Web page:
THE BITTER END….It’s a common refrain among liberals that the best way to “support the troops” is to get them out of Iraq and bring them home. In the current issue of the Monthly, Spencer Ackerman says plainly that this is rubbish:
Haunted by Vietnam, Democrats are determined to express support for the troops. This is admirable. The truth of the matter, however, is this: many troops in Iraq, perhaps even most of them, want to stay and fight.
….Democrats have made the decision — rightly, I think — that withdrawing from Iraq is the least bad of many bad options. But they shouldn’t kid themselves into thinking that a majority of the troops doing the fighting agree with them. For soldiers like Lieutenant Wellman, this will be hard to accept. As he told me of war doubters back home, “I don’t want them to just support the troops. I want them to support the mission.” This matters, because pretending that in ending the war they’re doing the troops a favor hurts Democrats politically. They risk looking condescending, and, worse, oblivious — which has the broader effect of undermining public trust in the Democrats to handle national security. More basically, it does a disservice to those who serve. For soldiers who are optimistic, being told that the war can’t be won is bad enough. But to be told that politicians are doing them a favor by extricating them from a mission they believe in is downright insulting.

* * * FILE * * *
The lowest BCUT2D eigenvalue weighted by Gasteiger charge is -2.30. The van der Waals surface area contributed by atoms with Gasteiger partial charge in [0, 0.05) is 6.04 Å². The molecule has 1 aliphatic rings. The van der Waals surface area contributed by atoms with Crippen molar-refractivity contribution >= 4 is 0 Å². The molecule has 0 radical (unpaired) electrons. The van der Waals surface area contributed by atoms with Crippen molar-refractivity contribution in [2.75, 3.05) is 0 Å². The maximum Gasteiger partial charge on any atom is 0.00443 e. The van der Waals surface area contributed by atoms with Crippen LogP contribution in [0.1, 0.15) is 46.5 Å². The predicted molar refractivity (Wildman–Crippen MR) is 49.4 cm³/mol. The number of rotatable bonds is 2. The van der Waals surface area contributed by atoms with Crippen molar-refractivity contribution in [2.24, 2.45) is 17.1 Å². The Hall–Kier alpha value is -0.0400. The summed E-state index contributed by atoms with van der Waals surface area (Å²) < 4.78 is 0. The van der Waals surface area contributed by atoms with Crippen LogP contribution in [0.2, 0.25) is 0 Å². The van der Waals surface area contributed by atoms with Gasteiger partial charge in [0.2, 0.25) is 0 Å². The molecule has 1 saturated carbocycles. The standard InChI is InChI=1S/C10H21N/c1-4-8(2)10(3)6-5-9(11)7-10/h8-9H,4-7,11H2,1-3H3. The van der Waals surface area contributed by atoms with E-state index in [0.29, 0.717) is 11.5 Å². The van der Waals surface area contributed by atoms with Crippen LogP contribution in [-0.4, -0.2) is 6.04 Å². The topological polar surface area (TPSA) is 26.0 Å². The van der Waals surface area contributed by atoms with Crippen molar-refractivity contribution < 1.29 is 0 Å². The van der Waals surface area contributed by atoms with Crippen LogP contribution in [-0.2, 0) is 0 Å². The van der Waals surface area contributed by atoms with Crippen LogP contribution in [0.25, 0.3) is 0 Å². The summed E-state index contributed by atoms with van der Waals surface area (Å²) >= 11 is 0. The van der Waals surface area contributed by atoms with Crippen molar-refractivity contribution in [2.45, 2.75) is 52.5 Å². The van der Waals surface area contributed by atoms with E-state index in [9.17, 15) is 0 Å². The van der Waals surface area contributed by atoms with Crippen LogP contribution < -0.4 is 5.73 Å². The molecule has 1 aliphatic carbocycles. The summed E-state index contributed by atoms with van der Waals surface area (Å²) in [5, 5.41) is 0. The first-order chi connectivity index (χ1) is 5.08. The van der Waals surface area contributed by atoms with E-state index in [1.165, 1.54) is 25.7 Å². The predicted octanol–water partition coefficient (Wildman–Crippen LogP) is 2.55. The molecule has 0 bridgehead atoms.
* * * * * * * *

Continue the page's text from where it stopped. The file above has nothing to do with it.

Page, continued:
This is God’s own truth. Ditto for the Democratic obsession with using better body armor, higher GI pay, or the quality of military medical care as proxies for “supporting the troops.” As with leaving Iraq, these are all good things to support. But they’re good things on their own terms, not because anyone in uniform will be fooled into thinking that voting for them means you support the military. It’s the equivalent of Democrats who thought that John Kerry had automatic credibility on national security just because he was a Vietnam vet.
Telling the truth, as usual, is better: we need to leave Iraq not because we think the troops need rescuing, but because we think that leaving is what’s best for our national security. And in the future? Our message should be that we’ll support the troops by making sure that we send them into war only with proper leadership, proper planning, and when the national security of the United States is genuinely at risk. On all these counts both the civilian and uniformed leadership of the military has let down the troops in Iraq. We need to promise that we won’t do the same on our watch.